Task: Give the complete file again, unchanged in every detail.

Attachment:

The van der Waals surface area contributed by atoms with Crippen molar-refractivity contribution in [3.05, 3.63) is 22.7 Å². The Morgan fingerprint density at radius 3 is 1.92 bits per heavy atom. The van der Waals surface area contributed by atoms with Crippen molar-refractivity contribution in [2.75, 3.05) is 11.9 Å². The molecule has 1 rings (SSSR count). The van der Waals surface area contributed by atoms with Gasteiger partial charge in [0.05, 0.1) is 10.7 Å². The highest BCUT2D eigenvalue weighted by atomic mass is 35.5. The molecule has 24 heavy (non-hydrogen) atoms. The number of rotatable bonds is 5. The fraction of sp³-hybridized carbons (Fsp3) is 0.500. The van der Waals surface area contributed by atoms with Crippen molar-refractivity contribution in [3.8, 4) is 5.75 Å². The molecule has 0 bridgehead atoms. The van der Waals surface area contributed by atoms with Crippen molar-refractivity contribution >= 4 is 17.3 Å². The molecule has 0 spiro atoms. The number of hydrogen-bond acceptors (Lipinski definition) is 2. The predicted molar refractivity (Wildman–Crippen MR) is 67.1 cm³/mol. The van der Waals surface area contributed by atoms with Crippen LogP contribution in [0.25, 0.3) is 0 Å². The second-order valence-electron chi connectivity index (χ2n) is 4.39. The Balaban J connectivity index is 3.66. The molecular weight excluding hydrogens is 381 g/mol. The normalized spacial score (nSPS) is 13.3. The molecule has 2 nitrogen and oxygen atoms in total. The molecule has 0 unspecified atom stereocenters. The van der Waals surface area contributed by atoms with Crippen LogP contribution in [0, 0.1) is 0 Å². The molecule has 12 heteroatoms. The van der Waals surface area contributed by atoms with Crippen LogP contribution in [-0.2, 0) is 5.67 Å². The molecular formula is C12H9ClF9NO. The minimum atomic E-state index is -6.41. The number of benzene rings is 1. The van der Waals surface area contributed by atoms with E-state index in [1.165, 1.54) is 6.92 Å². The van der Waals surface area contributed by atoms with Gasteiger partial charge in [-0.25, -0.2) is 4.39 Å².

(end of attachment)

The van der Waals surface area contributed by atoms with Crippen molar-refractivity contribution in [3.05, 3.63) is 22.7 Å². The Morgan fingerprint density at radius 3 is 1.92 bits per heavy atom. The van der Waals surface area contributed by atoms with Crippen molar-refractivity contribution in [2.75, 3.05) is 11.9 Å². The molecule has 1 rings (SSSR count). The van der Waals surface area contributed by atoms with Gasteiger partial charge in [0.05, 0.1) is 10.7 Å². The highest BCUT2D eigenvalue weighted by atomic mass is 35.5. The molecule has 24 heavy (non-hydrogen) atoms. The number of rotatable bonds is 5. The fraction of sp³-hybridized carbons (Fsp3) is 0.500. The van der Waals surface area contributed by atoms with Crippen molar-refractivity contribution in [3.8, 4) is 5.75 Å². The molecule has 0 bridgehead atoms. The van der Waals surface area contributed by atoms with Crippen molar-refractivity contribution >= 4 is 17.3 Å². The molecule has 0 spiro atoms. The number of hydrogen-bond acceptors (Lipinski definition) is 2. The predicted molar refractivity (Wildman–Crippen MR) is 67.1 cm³/mol. The van der Waals surface area contributed by atoms with Crippen LogP contribution in [0.25, 0.3) is 0 Å². The second-order valence-electron chi connectivity index (χ2n) is 4.39. The Balaban J connectivity index is 3.66. The molecular weight excluding hydrogens is 381 g/mol. The normalized spacial score (nSPS) is 13.3. The molecule has 2 nitrogen and oxygen atoms in total. The molecule has 0 unspecified atom stereocenters. The van der Waals surface area contributed by atoms with Crippen LogP contribution in [0, 0.1) is 0 Å². The molecule has 12 heteroatoms. The van der Waals surface area contributed by atoms with Crippen LogP contribution in [-0.2, 0) is 5.67 Å². The molecular formula is C12H9ClF9NO. The minimum atomic E-state index is -6.41. The number of benzene rings is 1. The van der Waals surface area contributed by atoms with E-state index in [1.165, 1.54) is 6.92 Å². The van der Waals surface area contributed by atoms with Gasteiger partial charge in [-0.25, -0.2) is 4.39 Å².